"Consistent with section 3(b) of the Authorization for Use of Military Force Against Iraq Resolution of 2002 (Public Law 107-243), and based on information available to me, including that in the enclosed document, I determine that:

"(1) reliance by the United States on further diplomatic and other peaceful means alone will neither (A) adequately protect the national security of the United States against the continuing threat posed by Iraq nor (B) likely lead to enforcement of all relevant United Nations Security Council resolutions regarding Iraq; and

"(2) acting pursuant to the Constitution and Public Law 107-243 is consistent with the United States and other countries continuing to take the necessary actions against international terrorists and terrorist organizations, including those nations, organizations, or persons who planned, authorized, committed, or aided the terrorist attacks that occurred on September 11, 2001." Both were clear lies, and he knew it at the time. Bush betrayed our trust, and the trust of the international community.

The UN inspection teams had pointed out that they were encountering no resistance whatsoever to their investigations, and that they were not finding any evidence that weapons of mass destruction had survived since the Gulf War of 1991 or the final 1998 weapons destructions authorized by President Clinton and carried out by Scott Ritter's team (and followed by a final series of American bombing raids on suspect sites).

Now we learn that even the CIA and others among Bush's most senior advisors - at the time he was telling Congress and the world Saddam represented a nuclear threat - were telling him that Iraq was probably not rebuilding its nuclear capacity. As the New York Times reported on October 3, 2004 ("How the White House Embraced Disputed Arms Intelligence" by David Barstow, William J. Broad and Jeff Gerth), "Senior administration officials repeatedly failed to fully disclose the contrary views of America's leading nuclear scientists" about the existence or non-existence of an Iraqi nuclear weapons program.

The UN weapons inspectors - and every other member of the Security Council with the exception of Great Britain - were also expressing doubts about the existence of weapons or the danger Iraq may pose. Bush had to rush to war unilaterally because there was no agreement - even among the normally close members of the Security Council - that oil-rich Iraq represented a threat of any consequence to anybody.

And not only had no evidence come up linking Iraq to 9/11, but, to the contrary, it was becoming increasingly obvious to the world that Saddam Hussein and Osama Bin Laden hated each other and had, as the 9/11 Commission concluded, "no operational links" whatsoever to each other.

As former Nixon White House counsel John Dean forcefully pointed out in a discussion on my radio program recently, the written lies submitted to Congress by George W. Bush to justify invading Iraq constitute a crime easily worthy of prosecution and impeachment. "Worse than Watergate," was Dean's shorthand pronouncement, as well as the title of the book he wrote about the incident.

"Bush deliberately violated the very authorization that he sought from Congress," Dean said both on the air and in his book, adding that this "was not merely a serious breach of faith with a trusting Congress, but a statutory and constitutional crime."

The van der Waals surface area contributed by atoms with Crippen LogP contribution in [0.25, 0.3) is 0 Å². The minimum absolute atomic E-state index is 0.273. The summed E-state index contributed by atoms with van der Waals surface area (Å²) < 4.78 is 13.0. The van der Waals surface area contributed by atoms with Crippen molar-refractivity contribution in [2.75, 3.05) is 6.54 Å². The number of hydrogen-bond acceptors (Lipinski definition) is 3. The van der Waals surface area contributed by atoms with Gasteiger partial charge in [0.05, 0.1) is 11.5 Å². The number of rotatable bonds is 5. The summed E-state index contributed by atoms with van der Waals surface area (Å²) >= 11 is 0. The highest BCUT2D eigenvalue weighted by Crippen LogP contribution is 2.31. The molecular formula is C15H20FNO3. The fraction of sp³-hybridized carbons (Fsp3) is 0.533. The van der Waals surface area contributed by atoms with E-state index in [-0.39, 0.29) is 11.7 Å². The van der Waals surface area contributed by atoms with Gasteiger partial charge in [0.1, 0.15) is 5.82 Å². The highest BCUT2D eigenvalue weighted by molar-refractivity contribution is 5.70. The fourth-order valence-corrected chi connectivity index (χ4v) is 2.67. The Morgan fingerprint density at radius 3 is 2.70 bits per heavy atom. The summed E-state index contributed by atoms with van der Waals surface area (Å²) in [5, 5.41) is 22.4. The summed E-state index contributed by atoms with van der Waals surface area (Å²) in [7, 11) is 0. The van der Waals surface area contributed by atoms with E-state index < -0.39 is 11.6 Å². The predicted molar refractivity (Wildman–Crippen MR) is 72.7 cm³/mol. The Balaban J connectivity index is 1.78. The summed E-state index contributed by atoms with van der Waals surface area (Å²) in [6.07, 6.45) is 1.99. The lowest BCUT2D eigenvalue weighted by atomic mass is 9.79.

Thus it should surprise nobody that Bush would now rush to change the subject, to surround his lies with the fog of rhetoric about "permission from France." If Republicans lose the House or Senate, he may find himself in a criminal docket.

While Kerry didn't mention that the President had committed a High Crime, Bush's advisors knew immediately the danger such a discussion may bring to him. Should Democrats take control of the House or Senate, they could then investigate how Bush's betrayal of our trust has led to the death and maiming of tens of thousands of human beings.

He had to quickly change the topic.

Commentators in the media, noting Bush's distortion of Kerry's words, and how that distortion is now being used so aggressively in Bush campaign ads, glibly quote prizefighter Jack Dempsey's famous line, "The best defense is a good offense."

But the quote more likely on the minds of Bush and his handlers comes from the last leader of a major industrial power who led his nation to war on a pretense based in lies.

"Thus we may explain the fact that since 1918 the men who have held the reins of government adopted an entirely negative attitude towards foreign affairs and the business of the State," noted Adolf Hitler in Mein Kampf. This was possible, he said, because at least a third of "the masses of our people, whose sheepish docility corresponds to their want of intelligence...just submit to it because they are too stupid to understand."

Confident that a cowed media won't call him on it, and that with enough fog about "French permission" that the American people won't remember Kerry's actual words or the text of Bush's war letter to Congress, the Bush campaign continues their Big Lie strategy.

On November 2nd, we'll learn which shall prevail in this election year: The "test" of Jefferson - to "let Facts be submitted to a candid world" - or the tactics of a demagogue trying to hide his own High Crimes with spin and Big Lies.


Thom Hartmann (thom at is a Project Censored Award-winning best-selling author and host of a nationally syndicated daily progressive talk show. His most recent books are "The Last Hours of Ancient Sunlight," "Unequal Protection: The Rise of Corporate Dominance and the Theft of Human Rights," "We The People: A Call To Take Back America," and "What Would Jefferson Do?: A Return To Democracy."

Published on Monday, October 4, 2004 by